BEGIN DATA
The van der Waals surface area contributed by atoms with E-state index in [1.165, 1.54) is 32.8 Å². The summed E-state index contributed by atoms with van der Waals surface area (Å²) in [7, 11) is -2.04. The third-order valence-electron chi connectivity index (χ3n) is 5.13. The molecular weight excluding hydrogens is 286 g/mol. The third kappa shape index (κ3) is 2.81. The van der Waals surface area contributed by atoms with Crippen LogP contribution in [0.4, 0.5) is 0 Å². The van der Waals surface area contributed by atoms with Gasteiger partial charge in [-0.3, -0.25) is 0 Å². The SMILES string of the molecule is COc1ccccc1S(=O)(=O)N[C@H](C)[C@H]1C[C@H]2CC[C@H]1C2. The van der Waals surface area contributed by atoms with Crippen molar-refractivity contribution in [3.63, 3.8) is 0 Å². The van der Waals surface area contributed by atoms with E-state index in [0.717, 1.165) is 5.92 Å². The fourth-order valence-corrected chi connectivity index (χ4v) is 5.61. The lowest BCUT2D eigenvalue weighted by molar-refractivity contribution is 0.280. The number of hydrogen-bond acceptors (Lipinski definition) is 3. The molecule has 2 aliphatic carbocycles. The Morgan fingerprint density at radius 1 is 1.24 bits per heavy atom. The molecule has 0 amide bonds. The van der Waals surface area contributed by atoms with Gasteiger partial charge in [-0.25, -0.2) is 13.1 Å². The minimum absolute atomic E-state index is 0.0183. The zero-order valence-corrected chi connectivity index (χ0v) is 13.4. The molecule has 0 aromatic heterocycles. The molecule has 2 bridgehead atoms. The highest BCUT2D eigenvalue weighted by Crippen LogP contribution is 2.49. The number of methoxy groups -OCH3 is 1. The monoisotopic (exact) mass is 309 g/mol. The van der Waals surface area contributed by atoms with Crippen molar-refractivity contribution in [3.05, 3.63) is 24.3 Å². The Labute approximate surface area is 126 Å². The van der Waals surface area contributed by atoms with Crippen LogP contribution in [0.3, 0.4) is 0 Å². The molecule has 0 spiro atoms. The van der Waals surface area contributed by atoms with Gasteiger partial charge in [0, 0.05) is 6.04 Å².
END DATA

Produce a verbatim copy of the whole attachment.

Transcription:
The van der Waals surface area contributed by atoms with E-state index in [1.165, 1.54) is 32.8 Å². The summed E-state index contributed by atoms with van der Waals surface area (Å²) in [7, 11) is -2.04. The third-order valence-electron chi connectivity index (χ3n) is 5.13. The molecular weight excluding hydrogens is 286 g/mol. The third kappa shape index (κ3) is 2.81. The van der Waals surface area contributed by atoms with Crippen LogP contribution in [0.4, 0.5) is 0 Å². The van der Waals surface area contributed by atoms with Gasteiger partial charge in [-0.3, -0.25) is 0 Å². The SMILES string of the molecule is COc1ccccc1S(=O)(=O)N[C@H](C)[C@H]1C[C@H]2CC[C@H]1C2. The van der Waals surface area contributed by atoms with Crippen molar-refractivity contribution in [3.63, 3.8) is 0 Å². The van der Waals surface area contributed by atoms with E-state index in [0.717, 1.165) is 5.92 Å². The fourth-order valence-corrected chi connectivity index (χ4v) is 5.61. The lowest BCUT2D eigenvalue weighted by molar-refractivity contribution is 0.280. The number of hydrogen-bond acceptors (Lipinski definition) is 3. The molecule has 2 aliphatic carbocycles. The Morgan fingerprint density at radius 1 is 1.24 bits per heavy atom. The molecule has 0 amide bonds. The van der Waals surface area contributed by atoms with Gasteiger partial charge in [-0.25, -0.2) is 13.1 Å². The minimum absolute atomic E-state index is 0.0183. The zero-order valence-corrected chi connectivity index (χ0v) is 13.4. The molecule has 0 aromatic heterocycles. The molecule has 2 bridgehead atoms. The highest BCUT2D eigenvalue weighted by Crippen LogP contribution is 2.49. The number of methoxy groups -OCH3 is 1. The monoisotopic (exact) mass is 309 g/mol. The van der Waals surface area contributed by atoms with Crippen molar-refractivity contribution in [3.05, 3.63) is 24.3 Å². The Labute approximate surface area is 126 Å². The van der Waals surface area contributed by atoms with Crippen LogP contribution in [0.3, 0.4) is 0 Å². The molecule has 0 spiro atoms. The van der Waals surface area contributed by atoms with Gasteiger partial charge in [0, 0.05) is 6.04 Å².